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§ 143. Man and the Fall.

It was the universal faith of the church that man was made in the image of God, pure and holy, and fell by his own guilt and the temptation of Satan who himself fell from his original state. But the extent of sin and the consequences of the fall were not fully discussed before the Pelagian controversy in the fifth century. The same is true of the metaphysical problem concerning the origin of the human soul. Yet three theories appear already in germ.

Tertullian is the author of traducianism,970970    From tradux, a branch for preparation, frequently used by Tertullian, Adv. Valent. c. 25, etc.70 which derives soul and body from the parents through the process of generation..971971    Tertullian, De Anima, c. 27: "Ex uno homine toti haec animarum redundantia." Cap. 36: "Anima in utero seminata pariter cum carne pariter cum ipsa sortitur et sexum, " i.e."the soul, being sown in the womb at the same time with the body, receives likewise along with it its sex;" and this takes place so simultaneously "that neither of the two substances can be alone regarded as the cause of the sex (ita pariter, ut in causa sexus neutra substantia teneatur)." In Tertullian this theory was connected with a somewhat materialistic or strongly realistic tendency of thought.71 It assumes that God’s creation de nihilo was finished on the sixth day, and that Adam’s soul was endowed with the power of reproducing itself in individual souls, just as the first created seed in the vegetable world has the power of reproduction in its own kind. Most Western divines followed Tertullian in this theory because it most easily explains the propagation of original sin by generation,972972    "Tradux aninae tradux peccati."72 but it materializes sin which originates in the mind. Adam had fallen inwardly by doubt and disobedience before he ate of the forbidden fruit.

The Aristotelian theory of creationism traces the origin of each individual soul to a direct agency of God and assumes a subsequent corruption of the soul by its contact with the body, but destroys the organic unity of soul and body, and derives sin from the material part. It was advocated by Eastern divines, and by Jerome in the West. Augustin wavered between the two theories, and the church has never decided the question.

The third theory, that of pre-existence, was taught by Origen, as before by Plato and Philo. It assumes the pre-historic existence and fall of every human being, and thus accounts for original sin and individual guilt; but as it has no support in scripture or human consciousness—except in an ideal sense—it was condemned under Justinian, as one of the Origenistic heresies. Nevertheless it has been revived from time to time as an isolated speculative opinion.973973    Notably in our century by one of the profoundest and soundest evangelical divines, Dr. Julius Mailer, in his masterly work on The Christian Doctrine of Sin. (Urwick’s translation, Edinb. 1868, vol. II. pp. 357 sqq, , Comp. pp. 73, 147, 397). He assumes that man in a transcendental, pre-temporal or extratemporal existence, by an act of free self-decision, fixed his moral character and fate for his present life. This conclusion, he thinks, reconciles the fact of the universalness of sin with that of individual guilt, and accords with the unfathomable depth of our consciousness of guilt and the mystery of that inextinguishable melancholy and sadness which is most profound in the noblest natures. But Müller found no response, and was opposed by Rothe, Dorner, and others. In America, the theory of pre-existence was independently advocated by Dr. Edward Beecher in his book: The Conflict of Ages. Boston, 1853.73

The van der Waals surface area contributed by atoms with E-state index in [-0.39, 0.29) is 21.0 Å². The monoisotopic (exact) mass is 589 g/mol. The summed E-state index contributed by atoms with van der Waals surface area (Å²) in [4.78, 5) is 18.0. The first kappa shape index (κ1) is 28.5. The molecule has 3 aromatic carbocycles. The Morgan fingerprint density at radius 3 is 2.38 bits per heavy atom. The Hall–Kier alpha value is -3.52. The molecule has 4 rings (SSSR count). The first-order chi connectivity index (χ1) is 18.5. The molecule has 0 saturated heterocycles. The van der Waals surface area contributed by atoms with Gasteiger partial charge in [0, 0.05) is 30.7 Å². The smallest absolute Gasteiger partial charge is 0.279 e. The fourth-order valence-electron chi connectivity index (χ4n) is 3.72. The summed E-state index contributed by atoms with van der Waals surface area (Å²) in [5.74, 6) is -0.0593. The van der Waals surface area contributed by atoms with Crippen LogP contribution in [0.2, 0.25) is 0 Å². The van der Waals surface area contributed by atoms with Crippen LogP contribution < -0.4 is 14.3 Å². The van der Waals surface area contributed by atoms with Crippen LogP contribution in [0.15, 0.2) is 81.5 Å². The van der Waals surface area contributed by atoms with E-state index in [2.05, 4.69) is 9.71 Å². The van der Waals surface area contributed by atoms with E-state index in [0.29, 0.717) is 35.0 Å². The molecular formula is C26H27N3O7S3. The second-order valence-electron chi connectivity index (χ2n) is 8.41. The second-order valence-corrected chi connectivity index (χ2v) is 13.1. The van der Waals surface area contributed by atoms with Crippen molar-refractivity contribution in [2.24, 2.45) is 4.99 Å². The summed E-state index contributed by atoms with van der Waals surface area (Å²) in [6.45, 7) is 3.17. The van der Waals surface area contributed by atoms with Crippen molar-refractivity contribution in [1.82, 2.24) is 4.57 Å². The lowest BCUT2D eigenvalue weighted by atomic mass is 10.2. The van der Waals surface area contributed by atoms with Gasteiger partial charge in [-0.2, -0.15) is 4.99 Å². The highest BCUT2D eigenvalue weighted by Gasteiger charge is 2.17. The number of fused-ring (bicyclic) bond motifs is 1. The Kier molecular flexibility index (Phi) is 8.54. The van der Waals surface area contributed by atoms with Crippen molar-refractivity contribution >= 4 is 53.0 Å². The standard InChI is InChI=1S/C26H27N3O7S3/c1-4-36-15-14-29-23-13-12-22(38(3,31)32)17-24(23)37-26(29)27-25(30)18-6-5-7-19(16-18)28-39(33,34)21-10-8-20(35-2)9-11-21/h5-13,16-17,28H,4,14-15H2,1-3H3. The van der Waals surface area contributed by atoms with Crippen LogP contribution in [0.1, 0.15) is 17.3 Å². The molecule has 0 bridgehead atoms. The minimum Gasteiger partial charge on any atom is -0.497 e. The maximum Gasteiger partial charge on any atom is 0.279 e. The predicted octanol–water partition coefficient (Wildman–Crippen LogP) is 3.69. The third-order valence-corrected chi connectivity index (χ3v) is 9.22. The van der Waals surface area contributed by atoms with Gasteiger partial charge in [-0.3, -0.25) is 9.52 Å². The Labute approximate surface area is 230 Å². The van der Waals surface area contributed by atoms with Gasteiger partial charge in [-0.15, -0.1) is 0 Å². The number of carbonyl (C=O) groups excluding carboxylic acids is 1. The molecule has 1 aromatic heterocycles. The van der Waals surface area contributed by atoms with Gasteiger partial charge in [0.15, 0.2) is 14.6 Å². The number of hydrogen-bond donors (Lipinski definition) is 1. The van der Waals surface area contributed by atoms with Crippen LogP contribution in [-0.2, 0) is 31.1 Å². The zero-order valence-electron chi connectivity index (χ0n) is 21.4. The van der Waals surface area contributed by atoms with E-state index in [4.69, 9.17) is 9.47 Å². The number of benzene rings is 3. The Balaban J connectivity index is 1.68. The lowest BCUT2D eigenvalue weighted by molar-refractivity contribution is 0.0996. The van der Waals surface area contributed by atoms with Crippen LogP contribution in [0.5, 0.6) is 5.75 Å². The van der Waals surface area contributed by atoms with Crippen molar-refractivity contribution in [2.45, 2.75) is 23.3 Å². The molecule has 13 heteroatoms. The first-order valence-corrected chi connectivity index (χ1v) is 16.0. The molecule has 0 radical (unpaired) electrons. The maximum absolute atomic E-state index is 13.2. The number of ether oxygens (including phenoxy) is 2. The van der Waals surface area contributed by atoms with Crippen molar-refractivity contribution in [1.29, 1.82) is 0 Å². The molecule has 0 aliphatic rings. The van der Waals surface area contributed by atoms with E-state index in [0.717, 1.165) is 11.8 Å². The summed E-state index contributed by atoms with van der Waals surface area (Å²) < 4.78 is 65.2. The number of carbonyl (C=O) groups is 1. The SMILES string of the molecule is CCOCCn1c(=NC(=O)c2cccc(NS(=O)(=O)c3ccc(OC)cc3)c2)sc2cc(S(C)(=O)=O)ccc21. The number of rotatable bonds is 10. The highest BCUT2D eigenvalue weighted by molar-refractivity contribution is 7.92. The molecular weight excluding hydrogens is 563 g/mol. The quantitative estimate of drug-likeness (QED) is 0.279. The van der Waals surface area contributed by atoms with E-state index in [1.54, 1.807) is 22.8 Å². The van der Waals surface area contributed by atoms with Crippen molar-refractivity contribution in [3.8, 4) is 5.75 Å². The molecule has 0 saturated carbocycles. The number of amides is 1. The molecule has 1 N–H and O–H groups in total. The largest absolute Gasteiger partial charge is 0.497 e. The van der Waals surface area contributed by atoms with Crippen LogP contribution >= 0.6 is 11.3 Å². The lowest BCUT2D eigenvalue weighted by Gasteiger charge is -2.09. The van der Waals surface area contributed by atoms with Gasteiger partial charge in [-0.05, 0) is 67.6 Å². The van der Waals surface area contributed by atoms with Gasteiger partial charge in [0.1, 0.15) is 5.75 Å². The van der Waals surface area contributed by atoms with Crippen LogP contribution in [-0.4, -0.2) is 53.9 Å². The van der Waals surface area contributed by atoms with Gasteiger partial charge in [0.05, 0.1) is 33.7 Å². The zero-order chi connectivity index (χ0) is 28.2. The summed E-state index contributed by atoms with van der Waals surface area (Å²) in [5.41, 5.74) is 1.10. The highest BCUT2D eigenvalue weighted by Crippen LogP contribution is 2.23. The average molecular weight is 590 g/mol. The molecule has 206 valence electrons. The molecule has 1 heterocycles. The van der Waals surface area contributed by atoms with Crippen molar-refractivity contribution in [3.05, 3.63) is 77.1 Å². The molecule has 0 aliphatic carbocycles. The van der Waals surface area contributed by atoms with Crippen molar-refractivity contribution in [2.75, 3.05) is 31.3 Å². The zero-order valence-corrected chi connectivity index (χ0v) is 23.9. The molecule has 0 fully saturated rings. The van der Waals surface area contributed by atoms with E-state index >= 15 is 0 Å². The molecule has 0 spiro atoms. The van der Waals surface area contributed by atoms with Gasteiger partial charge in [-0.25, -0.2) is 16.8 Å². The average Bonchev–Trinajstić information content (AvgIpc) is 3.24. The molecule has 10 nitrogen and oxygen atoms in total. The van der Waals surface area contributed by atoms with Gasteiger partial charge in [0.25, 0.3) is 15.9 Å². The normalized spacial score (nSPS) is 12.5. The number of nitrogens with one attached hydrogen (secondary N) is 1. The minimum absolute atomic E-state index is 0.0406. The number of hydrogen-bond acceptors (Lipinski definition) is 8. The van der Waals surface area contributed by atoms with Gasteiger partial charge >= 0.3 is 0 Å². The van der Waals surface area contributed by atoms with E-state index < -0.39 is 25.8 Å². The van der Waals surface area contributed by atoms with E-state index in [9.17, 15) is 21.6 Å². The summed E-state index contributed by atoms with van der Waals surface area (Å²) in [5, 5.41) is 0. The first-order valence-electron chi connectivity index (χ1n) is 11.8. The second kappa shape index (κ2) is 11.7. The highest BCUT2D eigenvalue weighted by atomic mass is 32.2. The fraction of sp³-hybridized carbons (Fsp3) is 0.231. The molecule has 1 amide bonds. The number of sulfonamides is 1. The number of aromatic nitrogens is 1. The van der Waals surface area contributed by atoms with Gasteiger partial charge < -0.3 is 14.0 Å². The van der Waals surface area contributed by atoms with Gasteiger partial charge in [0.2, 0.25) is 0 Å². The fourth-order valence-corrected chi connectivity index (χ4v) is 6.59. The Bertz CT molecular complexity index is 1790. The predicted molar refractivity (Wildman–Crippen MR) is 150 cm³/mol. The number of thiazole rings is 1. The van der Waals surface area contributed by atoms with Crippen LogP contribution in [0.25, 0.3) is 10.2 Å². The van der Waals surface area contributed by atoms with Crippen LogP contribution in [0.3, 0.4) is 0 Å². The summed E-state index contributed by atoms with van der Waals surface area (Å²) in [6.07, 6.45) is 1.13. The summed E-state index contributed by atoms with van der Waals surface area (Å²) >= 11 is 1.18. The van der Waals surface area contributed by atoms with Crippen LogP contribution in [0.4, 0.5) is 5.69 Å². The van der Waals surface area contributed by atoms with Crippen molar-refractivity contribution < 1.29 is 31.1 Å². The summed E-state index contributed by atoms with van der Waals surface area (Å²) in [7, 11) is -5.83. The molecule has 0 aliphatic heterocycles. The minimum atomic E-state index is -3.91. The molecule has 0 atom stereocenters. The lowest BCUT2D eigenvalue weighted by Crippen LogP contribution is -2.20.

The cause of the Christian faith demanded the assertion both of man’s need of redemption, against Epicurean levity and Stoical self-sufficiency, and man’s capacity for redemption, against the Gnostic and Manichaean idea of the intrinsic evil of nature, and against every form of fatalism.

The Greek fathers, especially the Alexandrian, are very strenuous for the freedom of the will, as the ground of the accountability and the whole moral nature of man, and as indispensable to the distinction of virtue and vice. It was impaired and weakened by the fall, but not destroyed. In the case of Origen freedom of choice is the main pillar of his theological system. Irenaeus and Hippolytus cannot conceive of man without the two inseparable predicates of intelligence and freedom. And Tertullian asserts expressly, against Marcion and Hermogenes, free will as one of the innate properties of the soul,974974    Inesse nobis τὸ αὐτεξούσιονnaturaliter, jam et Marcioni ostendimus et Hermogeni"De Anima, c. 21. Comp. Adv. Marc. II. 5 sqq.74 like its derivation from God, immortality, instinct of dominion, and power of divination.975975    Definimus animam Dei flatu natam, immortalem, corporalem, effigiatam, sub stantia simplicem, de suo sapientem, varie procedentem, liberam arbitrii, accidentiis obnoxiam, per ingenia mutabilem, rationalem, dominatricem, divinatricem, ex una redundantem."De Anima, c. 22.75 On the other side, however, Irenaeus, by his Pauline doctrine of the casual connection of the original sin of Adam with the sinfulness of the whole race, and especially Tertullian, by his view of hereditary sin and its propagation by generation, looked towards the Augustinian system which the greatest of the Latin fathers developed in his controversy with the Pelagian heresy, and which exerted such a powerful influence upon the Reformers, but had no effect whatever on the Oriental church and was practically disowned in part by the church of Rome.976976    See vol. III. p. 783 sqq.76

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